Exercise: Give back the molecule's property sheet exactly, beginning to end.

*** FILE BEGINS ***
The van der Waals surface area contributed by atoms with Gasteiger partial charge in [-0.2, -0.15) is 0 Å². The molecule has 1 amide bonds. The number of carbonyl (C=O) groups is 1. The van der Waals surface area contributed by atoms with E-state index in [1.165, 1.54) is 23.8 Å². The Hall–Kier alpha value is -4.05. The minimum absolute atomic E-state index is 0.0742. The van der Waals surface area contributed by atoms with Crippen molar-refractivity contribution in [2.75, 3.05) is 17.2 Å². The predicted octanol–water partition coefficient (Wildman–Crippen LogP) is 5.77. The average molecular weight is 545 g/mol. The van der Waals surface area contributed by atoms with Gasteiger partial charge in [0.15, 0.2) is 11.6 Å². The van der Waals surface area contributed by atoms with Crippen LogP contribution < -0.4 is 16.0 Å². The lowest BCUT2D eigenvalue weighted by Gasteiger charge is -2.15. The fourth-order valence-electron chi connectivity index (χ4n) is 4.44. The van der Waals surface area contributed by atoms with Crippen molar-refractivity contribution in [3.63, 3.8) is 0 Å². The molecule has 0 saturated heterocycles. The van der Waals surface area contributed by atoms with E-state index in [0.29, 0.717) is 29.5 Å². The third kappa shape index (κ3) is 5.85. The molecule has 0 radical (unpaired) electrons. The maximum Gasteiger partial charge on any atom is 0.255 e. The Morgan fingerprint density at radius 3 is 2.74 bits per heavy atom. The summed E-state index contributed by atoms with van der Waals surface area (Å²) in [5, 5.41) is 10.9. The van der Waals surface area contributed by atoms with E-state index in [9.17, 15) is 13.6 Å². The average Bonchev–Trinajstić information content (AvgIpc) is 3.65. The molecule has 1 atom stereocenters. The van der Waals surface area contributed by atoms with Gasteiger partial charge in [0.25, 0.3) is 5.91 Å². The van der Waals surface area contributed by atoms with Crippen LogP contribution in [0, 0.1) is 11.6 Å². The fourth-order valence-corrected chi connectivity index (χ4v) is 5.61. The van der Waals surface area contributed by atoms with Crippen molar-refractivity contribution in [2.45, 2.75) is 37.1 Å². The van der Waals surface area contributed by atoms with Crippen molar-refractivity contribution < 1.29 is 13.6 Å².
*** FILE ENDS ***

The van der Waals surface area contributed by atoms with Gasteiger partial charge in [-0.2, -0.15) is 0 Å². The molecule has 1 amide bonds. The number of carbonyl (C=O) groups is 1. The van der Waals surface area contributed by atoms with E-state index in [1.165, 1.54) is 23.8 Å². The Hall–Kier alpha value is -4.05. The minimum absolute atomic E-state index is 0.0742. The van der Waals surface area contributed by atoms with Crippen molar-refractivity contribution in [2.75, 3.05) is 17.2 Å². The predicted octanol–water partition coefficient (Wildman–Crippen LogP) is 5.77. The average molecular weight is 545 g/mol. The van der Waals surface area contributed by atoms with Gasteiger partial charge in [0.15, 0.2) is 11.6 Å². The van der Waals surface area contributed by atoms with Crippen LogP contribution < -0.4 is 16.0 Å². The lowest BCUT2D eigenvalue weighted by Gasteiger charge is -2.15. The fourth-order valence-electron chi connectivity index (χ4n) is 4.44. The van der Waals surface area contributed by atoms with Crippen molar-refractivity contribution in [3.63, 3.8) is 0 Å². The molecule has 0 saturated heterocycles. The van der Waals surface area contributed by atoms with E-state index in [0.29, 0.717) is 29.5 Å². The third kappa shape index (κ3) is 5.85. The molecule has 0 radical (unpaired) electrons. The maximum Gasteiger partial charge on any atom is 0.255 e. The Morgan fingerprint density at radius 3 is 2.74 bits per heavy atom. The summed E-state index contributed by atoms with van der Waals surface area (Å²) in [5, 5.41) is 10.9. The van der Waals surface area contributed by atoms with E-state index in [9.17, 15) is 13.6 Å². The average Bonchev–Trinajstić information content (AvgIpc) is 3.65. The molecule has 1 atom stereocenters. The van der Waals surface area contributed by atoms with Gasteiger partial charge in [0.25, 0.3) is 5.91 Å². The van der Waals surface area contributed by atoms with Crippen LogP contribution in [0, 0.1) is 11.6 Å². The fourth-order valence-corrected chi connectivity index (χ4v) is 5.61. The van der Waals surface area contributed by atoms with Crippen molar-refractivity contribution in [2.45, 2.75) is 37.1 Å². The van der Waals surface area contributed by atoms with Crippen molar-refractivity contribution < 1.29 is 13.6 Å².